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Published: April 14th 2010
Hiking Near 大学城 - "College City"
I took video of a brook in the valley where we were hiking, mainly because I thought the sound of the water was so lovely and I wanted to record it. Amy thought I was photographing her, so I started a mini-interview. I asked her if she was tired from hiking (this was kind of a joke, because we didn't get much mountain-climbing in that day). She then said something that I understood at the time, but now I cannot remember her answer and I can't figure out what she is saying in the video! For me context (and good sound quality) is really, really important.
We started out from College City (a small "town" made up of the rural, secondary campus sites of some local universities) this past Sunday with the hopes of a nice walk in the country. We were climbing though pines in hills that reminded me of California when a man from Fire Prevention called us down and told us the fire risk was too high (more echoes of California). He probably followed us in when he saw our cars heading into the hills.
We were slightly dissappointed,
but our friends (who hike the hills and mountains around Huhehaote every weekend) had another place in mind. We drove through increasingly mountainous country until we reached a small valley. Cycling enthusiasts in full gear were working their way up the steep inclines on the highway; we pulled off at a make-shift gravel parking lot right below a steep ridge. Amy and I were huffing and puffing (glad I wasn't the only one) while our friends had made it to the steepest part of the ridge and were working their way up to the top. That was when Amy ran into an old friend - who she hadn't seen in over twenty years! He was hiking with his young son. We all had engagements for lunch back in the city, so we sat on a small outcropping of rocks and chatted before heading back down.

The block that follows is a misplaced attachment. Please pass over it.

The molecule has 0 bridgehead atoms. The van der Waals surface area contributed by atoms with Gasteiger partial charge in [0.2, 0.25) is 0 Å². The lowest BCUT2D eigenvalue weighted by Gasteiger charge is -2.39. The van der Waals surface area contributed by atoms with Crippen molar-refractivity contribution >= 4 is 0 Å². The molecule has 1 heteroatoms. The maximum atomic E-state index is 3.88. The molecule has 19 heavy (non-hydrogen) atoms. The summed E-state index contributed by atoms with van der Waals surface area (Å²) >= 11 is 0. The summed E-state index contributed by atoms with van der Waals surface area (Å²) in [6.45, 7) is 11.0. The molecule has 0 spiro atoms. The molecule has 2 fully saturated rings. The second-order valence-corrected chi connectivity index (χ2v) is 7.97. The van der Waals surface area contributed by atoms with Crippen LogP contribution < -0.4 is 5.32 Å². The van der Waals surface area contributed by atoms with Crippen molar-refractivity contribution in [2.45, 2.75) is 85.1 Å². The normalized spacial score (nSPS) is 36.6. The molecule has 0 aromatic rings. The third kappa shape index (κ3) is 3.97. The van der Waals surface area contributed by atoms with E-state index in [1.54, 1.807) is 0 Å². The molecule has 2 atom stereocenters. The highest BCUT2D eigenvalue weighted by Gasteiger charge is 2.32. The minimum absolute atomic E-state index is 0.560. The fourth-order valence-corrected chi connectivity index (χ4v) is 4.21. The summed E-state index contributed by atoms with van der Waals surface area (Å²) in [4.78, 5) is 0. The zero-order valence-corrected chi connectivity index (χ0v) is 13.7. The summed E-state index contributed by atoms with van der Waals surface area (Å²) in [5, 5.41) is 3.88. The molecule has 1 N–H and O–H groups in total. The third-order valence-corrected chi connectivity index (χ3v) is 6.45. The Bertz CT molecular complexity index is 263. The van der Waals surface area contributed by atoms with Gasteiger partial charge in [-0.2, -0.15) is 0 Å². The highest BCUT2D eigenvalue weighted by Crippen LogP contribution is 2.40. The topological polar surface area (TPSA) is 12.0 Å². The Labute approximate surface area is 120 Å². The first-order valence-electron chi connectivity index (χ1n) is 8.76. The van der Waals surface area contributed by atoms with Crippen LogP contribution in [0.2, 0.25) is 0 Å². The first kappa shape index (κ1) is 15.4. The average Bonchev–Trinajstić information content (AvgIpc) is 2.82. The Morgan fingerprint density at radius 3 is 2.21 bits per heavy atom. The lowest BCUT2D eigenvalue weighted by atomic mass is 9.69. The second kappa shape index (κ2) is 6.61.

I was struck by how familiar this kind of conversation was, even in Chinese - things to the effect of "You look great, you haven't changed much," etc. When we got back to the valley floor and the cars, we followed Amy's friend to a small farmstead where he gets spring water. The man's
five-year-old son sat in the front seat of our car and oh-so-maturely directed Amy to the right house (kids are great).
It was cool going into one of those courtyard-structures; there were chickens scratching in the yard, and right as we were about to enter a man emerged with a pole across his back, carrying two large baskets of compost(?) out to the fields. I got video but forgot to keep the camera upright the whole time as I looked at the well and all around the house. I won't torture you with that failure of cinematography, although the exclamations of the small boy were quite funny.
Came back to town and had lunch with a friend at a Korean BBQ place. We ordered tons of food: cold noodles in soup, tempura veggies, sushi, and stuff for grilling on our own personal, charcoal-fired griddle. We didn't talk much at first because we were both pretty hungry. After getting a bit of fuel in us, we discussed the beauty of learning language (we agreed that the best part about it was communication, period). All in all, a very good day.
Signing off - Sam
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